robotfaceBuried Hearts

by Michael Owens

The goddamned robot stood by my sister’s grave, unmoved and unmoving since her funeral. Grass buried his feet; bindweed wound around his body; pigeons shat on his head and shoulders; rotted clothes exposed violet flesh. The willow he had hidden behind at her funeral had grown old and stooped like me. My sister loved him, married him, widowed him.

I hated him, hated those like him.

I dug into the gravesite. My joints grated and groaned like a rusted ship’s hull in battering seas. He was a piece of landscape. “Ain’t ya gonna ask me what I’m doin’?”

Caked bird shit cracked around his mouth. “You are digging a hole in the grave of my wife.”

“That ain’t what I meant, ya goddamn—” Anger, harsh as bad whiskey. “I meant, why I’m here—don’t ya wanna know?”

“I lack the capability of caring.”

I snorted. “Stupid, goddamn golems! Taking our jobs…” I stabbed my shovel into the dirt. “Moving into our neighborhoods…” Shoved with my Redwing. “Marrying my, my…” My throat clamped on the word. “Fuckin’ machines thinking yer as good as real men.” I heaved dirt at him; he did not react.

When the hole was big enough, I got down into it and sieved the soil with arthritic hands. I touched something compact and hard. I brought it up into the afternoon light, dusting soil and old roots and tiny coiled grubs off it. Tiny status LEDs winked green. I wiped more dirt away with a faded yellow bandana, held it up toward the robot. “Recognize this?”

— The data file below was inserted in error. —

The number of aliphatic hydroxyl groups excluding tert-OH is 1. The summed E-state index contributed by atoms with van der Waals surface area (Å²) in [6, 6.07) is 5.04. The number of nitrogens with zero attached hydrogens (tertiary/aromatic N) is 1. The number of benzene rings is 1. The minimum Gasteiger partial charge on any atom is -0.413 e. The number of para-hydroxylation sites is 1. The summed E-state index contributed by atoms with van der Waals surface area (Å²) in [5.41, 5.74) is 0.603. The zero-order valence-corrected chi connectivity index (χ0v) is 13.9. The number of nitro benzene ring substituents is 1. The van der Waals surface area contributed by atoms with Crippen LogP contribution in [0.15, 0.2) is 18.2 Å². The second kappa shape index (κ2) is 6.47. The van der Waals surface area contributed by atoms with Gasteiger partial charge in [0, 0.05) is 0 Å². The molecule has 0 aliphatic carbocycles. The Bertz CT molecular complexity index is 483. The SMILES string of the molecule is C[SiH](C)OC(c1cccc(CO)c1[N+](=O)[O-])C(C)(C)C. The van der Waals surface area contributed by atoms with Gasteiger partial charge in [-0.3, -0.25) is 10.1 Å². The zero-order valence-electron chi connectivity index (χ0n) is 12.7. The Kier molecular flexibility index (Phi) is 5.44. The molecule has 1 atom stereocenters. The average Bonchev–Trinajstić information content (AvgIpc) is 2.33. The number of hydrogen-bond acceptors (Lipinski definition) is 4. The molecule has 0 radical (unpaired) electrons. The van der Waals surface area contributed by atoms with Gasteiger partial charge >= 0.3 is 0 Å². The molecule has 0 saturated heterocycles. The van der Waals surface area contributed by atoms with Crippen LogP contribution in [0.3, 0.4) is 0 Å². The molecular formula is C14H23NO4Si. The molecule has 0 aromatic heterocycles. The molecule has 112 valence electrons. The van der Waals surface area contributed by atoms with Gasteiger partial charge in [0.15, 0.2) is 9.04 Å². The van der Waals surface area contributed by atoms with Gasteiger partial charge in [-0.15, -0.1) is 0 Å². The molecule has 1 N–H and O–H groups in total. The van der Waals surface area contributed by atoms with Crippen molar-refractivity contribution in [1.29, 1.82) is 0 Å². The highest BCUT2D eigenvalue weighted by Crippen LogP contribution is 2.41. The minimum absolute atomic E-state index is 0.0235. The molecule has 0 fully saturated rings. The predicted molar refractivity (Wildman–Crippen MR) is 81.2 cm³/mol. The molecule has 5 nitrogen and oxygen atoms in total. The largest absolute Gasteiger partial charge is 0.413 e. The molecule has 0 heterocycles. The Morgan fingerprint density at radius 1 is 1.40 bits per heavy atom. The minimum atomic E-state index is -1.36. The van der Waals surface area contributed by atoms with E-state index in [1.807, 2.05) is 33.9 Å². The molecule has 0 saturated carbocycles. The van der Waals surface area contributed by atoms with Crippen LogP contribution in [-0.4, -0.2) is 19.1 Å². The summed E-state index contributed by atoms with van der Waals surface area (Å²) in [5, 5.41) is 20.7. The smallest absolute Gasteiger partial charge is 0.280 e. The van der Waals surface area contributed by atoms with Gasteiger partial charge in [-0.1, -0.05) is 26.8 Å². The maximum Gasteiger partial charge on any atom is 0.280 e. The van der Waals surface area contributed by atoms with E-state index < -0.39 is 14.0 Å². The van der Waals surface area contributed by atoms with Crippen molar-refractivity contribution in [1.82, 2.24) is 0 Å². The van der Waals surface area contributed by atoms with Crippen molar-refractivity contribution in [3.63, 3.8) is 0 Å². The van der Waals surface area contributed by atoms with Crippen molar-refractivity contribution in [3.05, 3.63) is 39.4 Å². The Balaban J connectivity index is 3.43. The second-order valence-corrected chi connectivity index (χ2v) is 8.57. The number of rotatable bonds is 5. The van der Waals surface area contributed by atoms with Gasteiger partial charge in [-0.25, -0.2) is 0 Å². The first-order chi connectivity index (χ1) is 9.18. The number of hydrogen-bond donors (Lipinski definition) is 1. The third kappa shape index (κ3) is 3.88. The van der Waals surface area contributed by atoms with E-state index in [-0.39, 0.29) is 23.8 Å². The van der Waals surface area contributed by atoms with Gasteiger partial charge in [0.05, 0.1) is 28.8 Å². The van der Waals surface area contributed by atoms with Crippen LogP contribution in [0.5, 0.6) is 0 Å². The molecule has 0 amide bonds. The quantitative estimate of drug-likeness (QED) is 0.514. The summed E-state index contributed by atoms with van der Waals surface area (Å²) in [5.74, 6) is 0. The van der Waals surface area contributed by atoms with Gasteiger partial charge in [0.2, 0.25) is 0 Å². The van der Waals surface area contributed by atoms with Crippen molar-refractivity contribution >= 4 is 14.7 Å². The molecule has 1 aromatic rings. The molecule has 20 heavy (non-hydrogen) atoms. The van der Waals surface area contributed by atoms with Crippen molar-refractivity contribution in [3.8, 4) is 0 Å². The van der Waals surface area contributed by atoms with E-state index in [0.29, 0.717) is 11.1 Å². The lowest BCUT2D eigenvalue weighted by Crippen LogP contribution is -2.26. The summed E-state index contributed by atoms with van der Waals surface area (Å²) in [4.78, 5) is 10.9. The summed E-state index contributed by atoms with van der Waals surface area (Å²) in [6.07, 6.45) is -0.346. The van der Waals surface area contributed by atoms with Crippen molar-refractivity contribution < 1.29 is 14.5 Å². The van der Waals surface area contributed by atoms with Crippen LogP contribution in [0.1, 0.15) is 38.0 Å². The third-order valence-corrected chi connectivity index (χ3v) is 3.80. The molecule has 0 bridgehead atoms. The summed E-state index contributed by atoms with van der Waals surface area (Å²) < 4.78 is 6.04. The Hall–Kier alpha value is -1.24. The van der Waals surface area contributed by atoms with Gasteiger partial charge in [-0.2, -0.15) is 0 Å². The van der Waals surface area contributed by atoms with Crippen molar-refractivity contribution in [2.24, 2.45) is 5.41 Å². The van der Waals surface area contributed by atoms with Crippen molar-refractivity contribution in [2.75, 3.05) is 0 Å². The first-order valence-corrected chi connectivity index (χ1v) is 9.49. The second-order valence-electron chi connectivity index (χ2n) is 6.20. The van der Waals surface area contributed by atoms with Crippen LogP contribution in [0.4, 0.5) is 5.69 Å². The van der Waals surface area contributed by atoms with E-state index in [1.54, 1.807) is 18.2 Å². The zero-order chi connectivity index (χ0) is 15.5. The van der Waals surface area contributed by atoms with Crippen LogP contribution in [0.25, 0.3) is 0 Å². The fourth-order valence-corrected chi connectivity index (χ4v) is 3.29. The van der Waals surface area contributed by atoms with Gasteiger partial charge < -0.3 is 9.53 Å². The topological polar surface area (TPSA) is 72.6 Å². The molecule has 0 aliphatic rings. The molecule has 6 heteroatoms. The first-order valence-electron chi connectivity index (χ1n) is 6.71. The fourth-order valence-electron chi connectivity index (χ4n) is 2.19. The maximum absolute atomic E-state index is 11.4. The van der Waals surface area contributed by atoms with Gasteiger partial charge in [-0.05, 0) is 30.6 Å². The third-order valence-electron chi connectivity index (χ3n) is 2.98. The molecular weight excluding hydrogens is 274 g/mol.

“It is my emotion core. You removed it from me against my will and buried it with my wife on the day of her funeral.”

“Got that right.” I heaved myself out of the hole, a fleshy sack of old bones and regrets. “I love my sister.” I opened the robot’s chest. “I miss her every goddamn day. Weighs a man down, that empty feeling in yer chest, heavier every goddamn year. More than one man can bear.” I plugged the core into its socket. “Gonna fix that.”

“I do not understand.”

“Ya will.” I inserted power lines and nutrient tubes. “From now until ya rust away, yer gonna fuckin’ hurt just as bad as me.”

I powered the core up. The robot jerked, shook off bird shit and bindweed, ripped out of grass and roots. Sudden tears excavated canyons through years of dust. He keened like a banshee, an arterial spray of grief. 

I shoveled dirt back into the hole, satisfied, no longer alone.


Michael Owens’ wife claims he’s the most extroverted introvert she knows. Trying to figure out what that meant, he let his mind wander; to pass the time until it returns, he’s decided to follow in the footsteps of his heroes and become a writer.
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